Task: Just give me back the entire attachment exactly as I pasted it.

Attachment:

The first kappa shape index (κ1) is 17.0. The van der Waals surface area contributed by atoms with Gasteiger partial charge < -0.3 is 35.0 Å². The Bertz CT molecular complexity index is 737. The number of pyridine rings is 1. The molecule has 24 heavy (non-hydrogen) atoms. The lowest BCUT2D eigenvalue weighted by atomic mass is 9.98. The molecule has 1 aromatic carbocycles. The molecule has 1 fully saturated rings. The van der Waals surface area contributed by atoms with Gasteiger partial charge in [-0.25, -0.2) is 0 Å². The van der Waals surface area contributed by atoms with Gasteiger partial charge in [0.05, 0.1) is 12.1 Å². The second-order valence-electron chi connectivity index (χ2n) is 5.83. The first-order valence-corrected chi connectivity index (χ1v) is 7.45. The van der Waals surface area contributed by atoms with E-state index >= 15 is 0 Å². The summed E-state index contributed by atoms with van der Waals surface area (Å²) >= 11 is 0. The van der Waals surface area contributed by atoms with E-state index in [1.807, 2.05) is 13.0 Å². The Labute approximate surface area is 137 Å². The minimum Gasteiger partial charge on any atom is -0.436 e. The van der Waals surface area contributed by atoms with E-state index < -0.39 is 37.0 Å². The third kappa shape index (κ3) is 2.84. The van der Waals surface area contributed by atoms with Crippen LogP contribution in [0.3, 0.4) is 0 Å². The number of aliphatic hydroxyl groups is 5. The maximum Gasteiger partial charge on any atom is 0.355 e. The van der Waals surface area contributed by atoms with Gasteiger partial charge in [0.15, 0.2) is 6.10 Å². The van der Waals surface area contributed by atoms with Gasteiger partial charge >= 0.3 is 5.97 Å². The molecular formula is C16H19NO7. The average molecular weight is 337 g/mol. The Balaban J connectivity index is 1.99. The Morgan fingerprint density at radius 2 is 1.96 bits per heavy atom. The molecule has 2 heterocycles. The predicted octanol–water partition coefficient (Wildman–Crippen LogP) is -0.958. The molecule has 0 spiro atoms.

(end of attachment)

The first kappa shape index (κ1) is 17.0. The van der Waals surface area contributed by atoms with Gasteiger partial charge < -0.3 is 35.0 Å². The Bertz CT molecular complexity index is 737. The number of pyridine rings is 1. The molecule has 24 heavy (non-hydrogen) atoms. The lowest BCUT2D eigenvalue weighted by atomic mass is 9.98. The molecule has 1 aromatic carbocycles. The molecule has 1 fully saturated rings. The van der Waals surface area contributed by atoms with Gasteiger partial charge in [-0.25, -0.2) is 0 Å². The van der Waals surface area contributed by atoms with Gasteiger partial charge in [0.05, 0.1) is 12.1 Å². The second-order valence-electron chi connectivity index (χ2n) is 5.83. The first-order valence-corrected chi connectivity index (χ1v) is 7.45. The van der Waals surface area contributed by atoms with E-state index >= 15 is 0 Å². The summed E-state index contributed by atoms with van der Waals surface area (Å²) >= 11 is 0. The van der Waals surface area contributed by atoms with E-state index in [1.807, 2.05) is 13.0 Å². The Labute approximate surface area is 137 Å². The minimum Gasteiger partial charge on any atom is -0.436 e. The van der Waals surface area contributed by atoms with E-state index < -0.39 is 37.0 Å². The third kappa shape index (κ3) is 2.84. The van der Waals surface area contributed by atoms with Crippen LogP contribution in [0.3, 0.4) is 0 Å². The number of aliphatic hydroxyl groups is 5. The maximum Gasteiger partial charge on any atom is 0.355 e. The van der Waals surface area contributed by atoms with Gasteiger partial charge in [0.15, 0.2) is 6.10 Å². The van der Waals surface area contributed by atoms with Gasteiger partial charge >= 0.3 is 5.97 Å². The molecular formula is C16H19NO7. The average molecular weight is 337 g/mol. The Balaban J connectivity index is 1.99. The Morgan fingerprint density at radius 2 is 1.96 bits per heavy atom. The molecule has 2 heterocycles. The predicted octanol–water partition coefficient (Wildman–Crippen LogP) is -0.958. The molecule has 0 spiro atoms.